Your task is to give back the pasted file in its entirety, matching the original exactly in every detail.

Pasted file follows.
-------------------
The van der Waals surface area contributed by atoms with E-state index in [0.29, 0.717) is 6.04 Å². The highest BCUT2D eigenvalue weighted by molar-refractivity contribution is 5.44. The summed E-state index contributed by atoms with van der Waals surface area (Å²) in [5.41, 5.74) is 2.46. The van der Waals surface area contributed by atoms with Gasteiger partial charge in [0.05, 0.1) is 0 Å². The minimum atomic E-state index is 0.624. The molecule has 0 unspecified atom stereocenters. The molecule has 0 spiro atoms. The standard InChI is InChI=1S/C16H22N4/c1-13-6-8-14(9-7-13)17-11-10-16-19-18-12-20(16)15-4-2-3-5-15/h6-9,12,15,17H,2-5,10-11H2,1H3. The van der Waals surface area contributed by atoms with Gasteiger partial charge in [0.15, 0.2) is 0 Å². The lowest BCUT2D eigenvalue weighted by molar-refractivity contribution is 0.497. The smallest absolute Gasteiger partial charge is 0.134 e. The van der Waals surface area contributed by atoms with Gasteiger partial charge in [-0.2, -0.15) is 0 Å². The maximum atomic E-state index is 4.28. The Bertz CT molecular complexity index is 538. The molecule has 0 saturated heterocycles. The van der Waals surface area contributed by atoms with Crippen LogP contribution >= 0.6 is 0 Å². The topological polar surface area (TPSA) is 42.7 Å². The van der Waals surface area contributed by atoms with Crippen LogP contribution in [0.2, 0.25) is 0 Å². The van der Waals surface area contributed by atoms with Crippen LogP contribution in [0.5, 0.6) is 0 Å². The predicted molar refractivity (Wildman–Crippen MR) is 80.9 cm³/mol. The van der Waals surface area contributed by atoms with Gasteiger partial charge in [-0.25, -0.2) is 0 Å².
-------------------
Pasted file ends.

The van der Waals surface area contributed by atoms with E-state index in [0.29, 0.717) is 6.04 Å². The highest BCUT2D eigenvalue weighted by molar-refractivity contribution is 5.44. The summed E-state index contributed by atoms with van der Waals surface area (Å²) in [5.41, 5.74) is 2.46. The van der Waals surface area contributed by atoms with Gasteiger partial charge in [0.05, 0.1) is 0 Å². The minimum atomic E-state index is 0.624. The molecule has 0 unspecified atom stereocenters. The molecule has 0 spiro atoms. The standard InChI is InChI=1S/C16H22N4/c1-13-6-8-14(9-7-13)17-11-10-16-19-18-12-20(16)15-4-2-3-5-15/h6-9,12,15,17H,2-5,10-11H2,1H3. The van der Waals surface area contributed by atoms with Gasteiger partial charge in [0.15, 0.2) is 0 Å². The lowest BCUT2D eigenvalue weighted by molar-refractivity contribution is 0.497. The smallest absolute Gasteiger partial charge is 0.134 e. The van der Waals surface area contributed by atoms with Gasteiger partial charge in [-0.2, -0.15) is 0 Å². The maximum atomic E-state index is 4.28. The Bertz CT molecular complexity index is 538. The molecule has 0 saturated heterocycles. The van der Waals surface area contributed by atoms with Crippen LogP contribution >= 0.6 is 0 Å². The topological polar surface area (TPSA) is 42.7 Å². The van der Waals surface area contributed by atoms with Crippen LogP contribution in [0.2, 0.25) is 0 Å². The van der Waals surface area contributed by atoms with Crippen LogP contribution in [0.5, 0.6) is 0 Å². The predicted molar refractivity (Wildman–Crippen MR) is 80.9 cm³/mol. The van der Waals surface area contributed by atoms with Gasteiger partial charge in [-0.25, -0.2) is 0 Å².